On February 5, 2016, the District Court of Arkansas ruled on Tyson Foods, Inc.’s motion for summary judgment, which sought, the dismissal of former employee Tammy Hesterberg’s sex and age discrimination claims and unequal pay claims.
In 2007, Tyson hired Ms. Hesterberg, at the age of forty-six, as the director of value added. Throughout her employment, she held several director positions. In August 2014, Tyson purportedly terminated her as part of a reduction in force (RIF). At that time, she was one of only three female employees in her twenty-three member group and the only female out of Tyson’s five directors in her group.
To succeed on her claims, Ms. Hesterberg must present to the court a prima facie case of unlawful discrimination. It is undisputed that Ms. Hesterberg is female, that she was qualified for her position, and that she was fired. Tyson argued that Ms. Hesterberg cannot show that similarly situated males were treated differently because each male director had different responsibilities than her. In other words, any difference in treatment between Ms. Hesterberg and the other four male directors was solely based on their different responsibilities. In response, Ms. Hesterberg argued that Tyson disseminated her job functions amongst male employees and that she was the only director terminated.
After establishing a prima facie case, the defendant must proffer a legitimate non-discriminatory reason for the termination. Tyson argued that Ms. Hesterberg’s termination was due to the sale of operations in Brazil and Mexico which eliminated the need for her position. Ms. Hesterberg argued that those operations had no connection to her position or responsibilities at Tyson. Futhermore, Tyson sold those operations one year after Tyson’s public announcement of the sale. The Court was unconvinced by Tyson’s arguments and denied Tyson’s motion with regard to Ms. Hesterberg’s sex discrimination claim, finding that these issues constituted a genuine dispute of material fact.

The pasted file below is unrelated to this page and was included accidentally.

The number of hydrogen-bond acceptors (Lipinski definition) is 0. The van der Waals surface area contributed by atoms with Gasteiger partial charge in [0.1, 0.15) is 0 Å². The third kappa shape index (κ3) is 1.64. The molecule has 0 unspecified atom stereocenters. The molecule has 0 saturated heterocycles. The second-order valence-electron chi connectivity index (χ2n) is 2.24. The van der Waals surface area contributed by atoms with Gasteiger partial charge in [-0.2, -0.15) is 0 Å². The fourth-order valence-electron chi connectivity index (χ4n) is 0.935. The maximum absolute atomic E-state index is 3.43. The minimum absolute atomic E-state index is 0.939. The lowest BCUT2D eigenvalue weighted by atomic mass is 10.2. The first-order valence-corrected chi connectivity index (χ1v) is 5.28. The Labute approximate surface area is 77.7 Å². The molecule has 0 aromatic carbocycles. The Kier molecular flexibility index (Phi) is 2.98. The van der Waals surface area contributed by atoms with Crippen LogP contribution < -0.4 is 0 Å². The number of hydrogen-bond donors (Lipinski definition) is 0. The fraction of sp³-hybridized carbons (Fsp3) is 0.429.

The Court also denied summary judgment on Ms. Hesterberg’s unequal pay claims. Tyson claimed that Ms. Hesterberg was actually paid more in total compensation than the majority of male directors and that any imbalance in pay was based on factors other than sex, in accordance with Tyson’s merit-based system. Ms. Hesterberg argued that her boss and the decision-maker behind her termination, Paul Davis, had sole control over bonuses and performance reviews, resulting in a subjective and male biased performance rating system. The Court found that there are several issues of material fact, including whether there were any male comparators under similar working conditions, whether the purported merit-based bonus system was discriminatory in nature, and whether the merit-based system was non-discriminatory but inappropritately used with discriminatory intent to terminate Ms. Hesterberg, that precluded summary judgment.
However, the Court did grant Tyson’s motion to dismiss Ms. Hesterberg’s age claim. Ms. Hesterberg was forty-six years old at the time she was hired and fifty-four at the time of her termination. The other directors were all over the age of forty and Ms. Hesterberg was the oldest of the group by only one year. Furthermore, two hundred and ninety-two of the three hundred and thirty-seven directors working for Tyson at the time of Ms. Hesterberg’s termination were also over the age forty, leading the Court to conclude that Tyson did not discriminate against Ms. Hesterberg due to her age.
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